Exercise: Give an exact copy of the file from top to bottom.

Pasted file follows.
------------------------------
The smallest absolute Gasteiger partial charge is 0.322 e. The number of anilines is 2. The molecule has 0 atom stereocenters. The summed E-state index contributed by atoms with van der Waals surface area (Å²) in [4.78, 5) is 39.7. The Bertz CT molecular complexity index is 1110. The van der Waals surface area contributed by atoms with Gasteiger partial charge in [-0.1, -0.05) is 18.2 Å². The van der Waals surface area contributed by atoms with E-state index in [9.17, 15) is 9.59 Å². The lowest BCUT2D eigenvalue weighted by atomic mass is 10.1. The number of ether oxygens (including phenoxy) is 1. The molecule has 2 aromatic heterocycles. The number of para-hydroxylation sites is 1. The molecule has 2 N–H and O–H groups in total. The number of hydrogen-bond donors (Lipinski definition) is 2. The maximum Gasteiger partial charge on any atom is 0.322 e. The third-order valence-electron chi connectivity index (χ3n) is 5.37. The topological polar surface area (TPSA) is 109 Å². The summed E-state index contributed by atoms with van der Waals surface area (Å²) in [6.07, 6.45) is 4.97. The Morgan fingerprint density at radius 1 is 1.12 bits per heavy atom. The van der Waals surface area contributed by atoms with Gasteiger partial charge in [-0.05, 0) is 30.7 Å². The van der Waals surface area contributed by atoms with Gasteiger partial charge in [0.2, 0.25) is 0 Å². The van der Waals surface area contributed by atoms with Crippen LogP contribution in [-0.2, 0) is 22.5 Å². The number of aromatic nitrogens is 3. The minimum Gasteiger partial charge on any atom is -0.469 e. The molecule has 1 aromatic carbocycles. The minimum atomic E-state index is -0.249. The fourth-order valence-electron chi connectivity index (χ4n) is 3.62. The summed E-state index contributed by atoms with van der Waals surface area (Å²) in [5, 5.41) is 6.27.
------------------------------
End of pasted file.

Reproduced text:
The smallest absolute Gasteiger partial charge is 0.322 e. The number of anilines is 2. The molecule has 0 atom stereocenters. The summed E-state index contributed by atoms with van der Waals surface area (Å²) in [4.78, 5) is 39.7. The Bertz CT molecular complexity index is 1110. The van der Waals surface area contributed by atoms with Gasteiger partial charge in [-0.1, -0.05) is 18.2 Å². The van der Waals surface area contributed by atoms with E-state index in [9.17, 15) is 9.59 Å². The lowest BCUT2D eigenvalue weighted by atomic mass is 10.1. The number of ether oxygens (including phenoxy) is 1. The molecule has 2 aromatic heterocycles. The number of para-hydroxylation sites is 1. The molecule has 2 N–H and O–H groups in total. The number of hydrogen-bond donors (Lipinski definition) is 2. The maximum Gasteiger partial charge on any atom is 0.322 e. The third-order valence-electron chi connectivity index (χ3n) is 5.37. The topological polar surface area (TPSA) is 109 Å². The summed E-state index contributed by atoms with van der Waals surface area (Å²) in [6.07, 6.45) is 4.97. The Morgan fingerprint density at radius 1 is 1.12 bits per heavy atom. The van der Waals surface area contributed by atoms with Gasteiger partial charge in [-0.05, 0) is 30.7 Å². The van der Waals surface area contributed by atoms with Gasteiger partial charge in [0.2, 0.25) is 0 Å². The van der Waals surface area contributed by atoms with Crippen LogP contribution in [-0.2, 0) is 22.5 Å². The number of aromatic nitrogens is 3. The minimum Gasteiger partial charge on any atom is -0.469 e. The molecule has 1 aromatic carbocycles. The minimum atomic E-state index is -0.249. The fourth-order valence-electron chi connectivity index (χ4n) is 3.62. The summed E-state index contributed by atoms with van der Waals surface area (Å²) in [5, 5.41) is 6.27.